My foray into stencil-graffiti design. This symbol combines the chemical notation for benzene (a circle inscribed in a hexagon), with the archetypal ouroboros, the serpent swallowing its own tail. The consonants of the word "BeNZeNe" are circumscribed by the serpent; the idea was to evoke the classical Hebrew tradition of writing only the consonants of a word. Benzene is the most fundamental cyclical compound, and the realization of its structure by Kekule in 1865 is a milestone in the history of chemistry. Kekule is said to have realized the structure upon awakening from a dream of a serpent swallowing its tail. Two concept-studies are presented below.
This one, another stencil-graffiti design, was inspired by a print ad I saw for Austin's ultra-hip Gomi clothing boutique I saw in the Austin Chronicle about a year ago, featuring the silhouette of an AH-64 Apache Attack Helicopter. Something cross-pollinated in my head with the "New World Order"/"Black Helicopters Over America" conspiracy mythology and it came to me that it might be really cool to start seeing "UN occupation" graffiti stencils all over the place. Quite a bit of work went into this design; for some people it seems to work immediately; others just cock their heads to the side and say "Huh?" Feedback is always appreciated.
This weird litle guy came to me while I was looking at, no lie, the bristles of a cheap electric toothbrush. I don't know what the heck I mean to do with him, but he's kinda cute.
...is an experimental typeface (really only a set of caps, at this point) developed in an effort to create a set of letterforms each having symmetry about its vertical axis. This effort was inspired by the lettering on the fronts of emergency vehicles which is designed to be readible in the rearview mirrors of cars ahead in traffic. It was thought, initially, that such letters would allow words to be read as easily in mirrors as in direct view. Of course, rudimentary consideration of the problem reveals that words written horizontally in RACECAR will still have the order of the letters reversed, when viewed in a mirror image, and unless the word is a palindrome, will probably only be more difficult to make out than the mirror images of the same words written in normal letters.
So the idea, basically, is a failure. Still, the set of glyphs which resulted from my initial doodling were visually pleasing to me, having a charming rune-like character. It should be noted, also, that words spelled vertically in RACECAR will appear the same in a mirror, whether they are palindromes or not. This may have applications which I have not yet considered.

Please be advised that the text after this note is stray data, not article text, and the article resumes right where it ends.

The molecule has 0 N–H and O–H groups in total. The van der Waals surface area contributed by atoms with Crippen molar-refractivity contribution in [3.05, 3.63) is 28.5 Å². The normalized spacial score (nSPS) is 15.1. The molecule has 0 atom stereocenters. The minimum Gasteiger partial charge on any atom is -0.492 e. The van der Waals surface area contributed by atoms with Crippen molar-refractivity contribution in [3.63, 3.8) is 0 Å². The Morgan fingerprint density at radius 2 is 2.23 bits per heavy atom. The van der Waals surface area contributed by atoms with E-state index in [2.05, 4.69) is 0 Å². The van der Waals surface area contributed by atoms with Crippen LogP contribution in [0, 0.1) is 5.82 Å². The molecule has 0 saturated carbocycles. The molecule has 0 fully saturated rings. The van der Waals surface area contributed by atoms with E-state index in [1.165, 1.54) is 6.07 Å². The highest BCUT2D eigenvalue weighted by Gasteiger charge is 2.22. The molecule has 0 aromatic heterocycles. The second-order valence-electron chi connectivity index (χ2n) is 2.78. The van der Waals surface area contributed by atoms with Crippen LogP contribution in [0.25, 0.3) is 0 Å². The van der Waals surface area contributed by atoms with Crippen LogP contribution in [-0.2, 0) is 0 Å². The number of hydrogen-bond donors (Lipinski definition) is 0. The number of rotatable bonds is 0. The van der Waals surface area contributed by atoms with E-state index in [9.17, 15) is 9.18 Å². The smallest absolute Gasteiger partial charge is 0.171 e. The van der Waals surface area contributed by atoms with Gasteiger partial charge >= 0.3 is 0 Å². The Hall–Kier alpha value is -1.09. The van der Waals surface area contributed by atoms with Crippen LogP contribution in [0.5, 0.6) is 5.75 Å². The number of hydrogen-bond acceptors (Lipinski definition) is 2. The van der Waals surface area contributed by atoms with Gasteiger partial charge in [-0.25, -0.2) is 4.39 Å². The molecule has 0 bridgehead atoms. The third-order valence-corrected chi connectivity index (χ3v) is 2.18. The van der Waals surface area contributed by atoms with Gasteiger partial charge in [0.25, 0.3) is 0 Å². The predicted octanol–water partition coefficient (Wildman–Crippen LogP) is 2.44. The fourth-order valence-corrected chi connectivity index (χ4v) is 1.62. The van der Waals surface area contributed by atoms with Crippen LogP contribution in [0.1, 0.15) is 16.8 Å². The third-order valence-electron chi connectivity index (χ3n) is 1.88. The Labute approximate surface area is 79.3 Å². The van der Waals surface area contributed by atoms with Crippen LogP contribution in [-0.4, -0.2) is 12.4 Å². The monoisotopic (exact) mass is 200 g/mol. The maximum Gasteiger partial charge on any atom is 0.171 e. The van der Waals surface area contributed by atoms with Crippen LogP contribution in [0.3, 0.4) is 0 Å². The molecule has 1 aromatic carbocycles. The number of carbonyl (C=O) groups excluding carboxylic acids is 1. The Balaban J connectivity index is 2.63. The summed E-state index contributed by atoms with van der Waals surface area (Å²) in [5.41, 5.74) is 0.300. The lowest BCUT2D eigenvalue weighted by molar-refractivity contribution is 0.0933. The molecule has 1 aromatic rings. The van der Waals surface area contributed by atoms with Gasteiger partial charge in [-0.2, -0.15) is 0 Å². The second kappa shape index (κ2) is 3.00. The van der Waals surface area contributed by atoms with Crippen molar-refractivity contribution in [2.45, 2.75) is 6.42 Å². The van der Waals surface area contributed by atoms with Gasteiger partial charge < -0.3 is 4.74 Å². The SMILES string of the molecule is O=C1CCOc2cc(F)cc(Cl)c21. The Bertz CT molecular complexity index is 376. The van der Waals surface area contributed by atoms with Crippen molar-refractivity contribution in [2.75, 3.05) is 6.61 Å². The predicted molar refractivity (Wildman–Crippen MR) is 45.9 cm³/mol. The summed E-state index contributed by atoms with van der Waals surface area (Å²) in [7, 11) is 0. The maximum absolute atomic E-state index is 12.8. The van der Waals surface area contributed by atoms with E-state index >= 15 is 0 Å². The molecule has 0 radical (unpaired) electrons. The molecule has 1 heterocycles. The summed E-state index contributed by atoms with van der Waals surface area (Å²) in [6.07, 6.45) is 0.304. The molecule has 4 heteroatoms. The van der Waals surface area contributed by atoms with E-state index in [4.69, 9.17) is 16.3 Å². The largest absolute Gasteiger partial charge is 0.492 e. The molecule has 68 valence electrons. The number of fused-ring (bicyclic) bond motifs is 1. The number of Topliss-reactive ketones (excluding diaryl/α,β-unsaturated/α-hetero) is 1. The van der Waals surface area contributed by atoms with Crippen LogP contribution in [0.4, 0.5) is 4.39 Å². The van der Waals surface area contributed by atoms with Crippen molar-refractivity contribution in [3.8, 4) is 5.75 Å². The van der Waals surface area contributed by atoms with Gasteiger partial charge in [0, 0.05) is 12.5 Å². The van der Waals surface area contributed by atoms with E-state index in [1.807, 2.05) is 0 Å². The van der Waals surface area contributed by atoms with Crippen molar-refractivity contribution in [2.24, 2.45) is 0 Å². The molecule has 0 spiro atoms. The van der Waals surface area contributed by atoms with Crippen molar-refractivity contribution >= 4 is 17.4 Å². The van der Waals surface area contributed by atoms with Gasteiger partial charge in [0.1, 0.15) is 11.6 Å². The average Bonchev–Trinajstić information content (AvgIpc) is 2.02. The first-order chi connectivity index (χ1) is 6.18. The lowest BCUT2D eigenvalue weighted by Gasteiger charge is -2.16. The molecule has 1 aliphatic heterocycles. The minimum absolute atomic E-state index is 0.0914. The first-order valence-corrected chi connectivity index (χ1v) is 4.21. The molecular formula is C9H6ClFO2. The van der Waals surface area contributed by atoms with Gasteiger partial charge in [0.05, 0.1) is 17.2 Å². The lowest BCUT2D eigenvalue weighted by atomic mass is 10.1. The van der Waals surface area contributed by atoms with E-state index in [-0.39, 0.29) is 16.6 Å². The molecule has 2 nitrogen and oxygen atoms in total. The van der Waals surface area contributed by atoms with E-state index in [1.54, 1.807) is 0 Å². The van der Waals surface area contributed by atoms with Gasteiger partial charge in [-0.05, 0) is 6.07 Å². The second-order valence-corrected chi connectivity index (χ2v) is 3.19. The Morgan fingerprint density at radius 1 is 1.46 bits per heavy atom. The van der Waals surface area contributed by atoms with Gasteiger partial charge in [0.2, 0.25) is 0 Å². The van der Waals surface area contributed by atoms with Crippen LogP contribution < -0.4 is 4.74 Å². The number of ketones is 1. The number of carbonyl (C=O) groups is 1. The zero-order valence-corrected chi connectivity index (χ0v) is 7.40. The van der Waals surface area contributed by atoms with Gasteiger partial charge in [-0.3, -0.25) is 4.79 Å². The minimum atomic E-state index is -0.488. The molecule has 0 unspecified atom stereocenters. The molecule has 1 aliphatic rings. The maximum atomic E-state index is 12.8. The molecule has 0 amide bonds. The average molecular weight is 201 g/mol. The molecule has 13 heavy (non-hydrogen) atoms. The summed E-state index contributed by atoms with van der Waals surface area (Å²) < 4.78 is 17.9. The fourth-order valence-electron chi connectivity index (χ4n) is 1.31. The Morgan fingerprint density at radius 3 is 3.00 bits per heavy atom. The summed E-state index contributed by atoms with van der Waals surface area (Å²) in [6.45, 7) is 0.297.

This image was in my head when I awoke the first morning I ever experienced eyestrain. I had stared at a CRT for about 10 hours the night before while rushing to finish a school project. I'm glad I have an LCD monitor at home.
I have a longstanding interest in tesselations. A good, but expensive, book explaining the design and construction of tesselating patterns is Jinny Beyer's Designing Tesselations: The Secrets of Interlocking Patterns. Many resources on this subject are also freely available on the web.
This unit cell could be reduced to a simple, smaller hexagon if the image of the moon were radially symmetric. Alas, it is not, and I think the image of the real moon adds considerably to the overall effect. This design was inspired by a glyph in a Dover's collection of electronic clip art, Japanese Designs:
In truth, it is not very difficult to design tesselations that fade to black at the mating edges, as this one does. I have been thinking about doing a companion piece featuring angels with wings gathered around around a sun and alternatingly tiling it with this design, but the isometric grid on which these designs tile would require a third motif to alternate regularly, and I haven't yet decided what an appropriate third cell would consist of.
Here's an automatic handgun that tiles the plane. The inverted "yin" handgun is the same shape as the upright "yang", just lighter in color and rotated 180°. At certain points along their mating edges, the shapes share some areas of medium saturation.
The gun profile was drawn using the shareware CAD program CadStd which, although it claims to export .SVG, does not usefully do so, as the .SVG files it produces never render correctly. This frustration was overcome by using the tried-and-true "Print Screen" key to copy the white-on-black CAD screen image to PhotoShop, where it was inverted to white-on-black, duplicated, colored, tiled, and scaled.